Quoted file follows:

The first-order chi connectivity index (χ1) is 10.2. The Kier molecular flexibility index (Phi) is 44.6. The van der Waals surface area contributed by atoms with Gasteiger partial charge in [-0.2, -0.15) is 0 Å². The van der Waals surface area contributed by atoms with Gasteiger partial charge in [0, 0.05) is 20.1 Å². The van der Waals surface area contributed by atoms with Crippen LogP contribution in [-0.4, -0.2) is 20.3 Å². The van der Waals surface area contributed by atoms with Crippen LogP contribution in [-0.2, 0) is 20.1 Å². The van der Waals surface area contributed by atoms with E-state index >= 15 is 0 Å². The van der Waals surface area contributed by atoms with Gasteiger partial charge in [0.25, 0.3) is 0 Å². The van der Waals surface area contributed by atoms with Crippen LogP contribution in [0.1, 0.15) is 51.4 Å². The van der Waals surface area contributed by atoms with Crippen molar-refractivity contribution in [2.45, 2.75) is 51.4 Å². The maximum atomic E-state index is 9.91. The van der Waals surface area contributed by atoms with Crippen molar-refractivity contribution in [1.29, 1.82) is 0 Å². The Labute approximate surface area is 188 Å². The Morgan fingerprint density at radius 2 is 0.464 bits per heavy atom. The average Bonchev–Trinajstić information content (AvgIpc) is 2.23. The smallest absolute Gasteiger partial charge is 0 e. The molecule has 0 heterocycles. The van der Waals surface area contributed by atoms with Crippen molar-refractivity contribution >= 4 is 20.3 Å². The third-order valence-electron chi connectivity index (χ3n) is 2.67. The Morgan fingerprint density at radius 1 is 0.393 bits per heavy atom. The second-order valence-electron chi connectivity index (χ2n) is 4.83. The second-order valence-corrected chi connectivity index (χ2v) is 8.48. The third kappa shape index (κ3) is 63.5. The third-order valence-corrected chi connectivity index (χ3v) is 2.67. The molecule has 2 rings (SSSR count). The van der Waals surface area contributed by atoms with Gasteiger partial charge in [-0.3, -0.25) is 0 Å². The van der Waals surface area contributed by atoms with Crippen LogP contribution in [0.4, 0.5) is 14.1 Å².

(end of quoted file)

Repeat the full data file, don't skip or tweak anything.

The first-order chi connectivity index (χ1) is 10.2. The Kier molecular flexibility index (Phi) is 44.6. The van der Waals surface area contributed by atoms with Gasteiger partial charge in [-0.2, -0.15) is 0 Å². The van der Waals surface area contributed by atoms with Gasteiger partial charge in [0, 0.05) is 20.1 Å². The van der Waals surface area contributed by atoms with Crippen LogP contribution in [-0.4, -0.2) is 20.3 Å². The van der Waals surface area contributed by atoms with Crippen LogP contribution in [-0.2, 0) is 20.1 Å². The van der Waals surface area contributed by atoms with E-state index >= 15 is 0 Å². The van der Waals surface area contributed by atoms with Gasteiger partial charge in [0.25, 0.3) is 0 Å². The van der Waals surface area contributed by atoms with Crippen LogP contribution in [0.1, 0.15) is 51.4 Å². The van der Waals surface area contributed by atoms with Crippen molar-refractivity contribution in [2.45, 2.75) is 51.4 Å². The maximum atomic E-state index is 9.91. The van der Waals surface area contributed by atoms with Crippen molar-refractivity contribution in [1.29, 1.82) is 0 Å². The Labute approximate surface area is 188 Å². The Morgan fingerprint density at radius 2 is 0.464 bits per heavy atom. The average Bonchev–Trinajstić information content (AvgIpc) is 2.23. The smallest absolute Gasteiger partial charge is 0 e. The molecule has 0 heterocycles. The van der Waals surface area contributed by atoms with Crippen molar-refractivity contribution >= 4 is 20.3 Å². The third-order valence-electron chi connectivity index (χ3n) is 2.67. The Morgan fingerprint density at radius 1 is 0.393 bits per heavy atom. The second-order valence-electron chi connectivity index (χ2n) is 4.83. The second-order valence-corrected chi connectivity index (χ2v) is 8.48. The third kappa shape index (κ3) is 63.5. The third-order valence-corrected chi connectivity index (χ3v) is 2.67. The molecule has 2 rings (SSSR count). The van der Waals surface area contributed by atoms with Gasteiger partial charge in [-0.3, -0.25) is 0 Å². The van der Waals surface area contributed by atoms with Crippen LogP contribution in [0.4, 0.5) is 14.1 Å².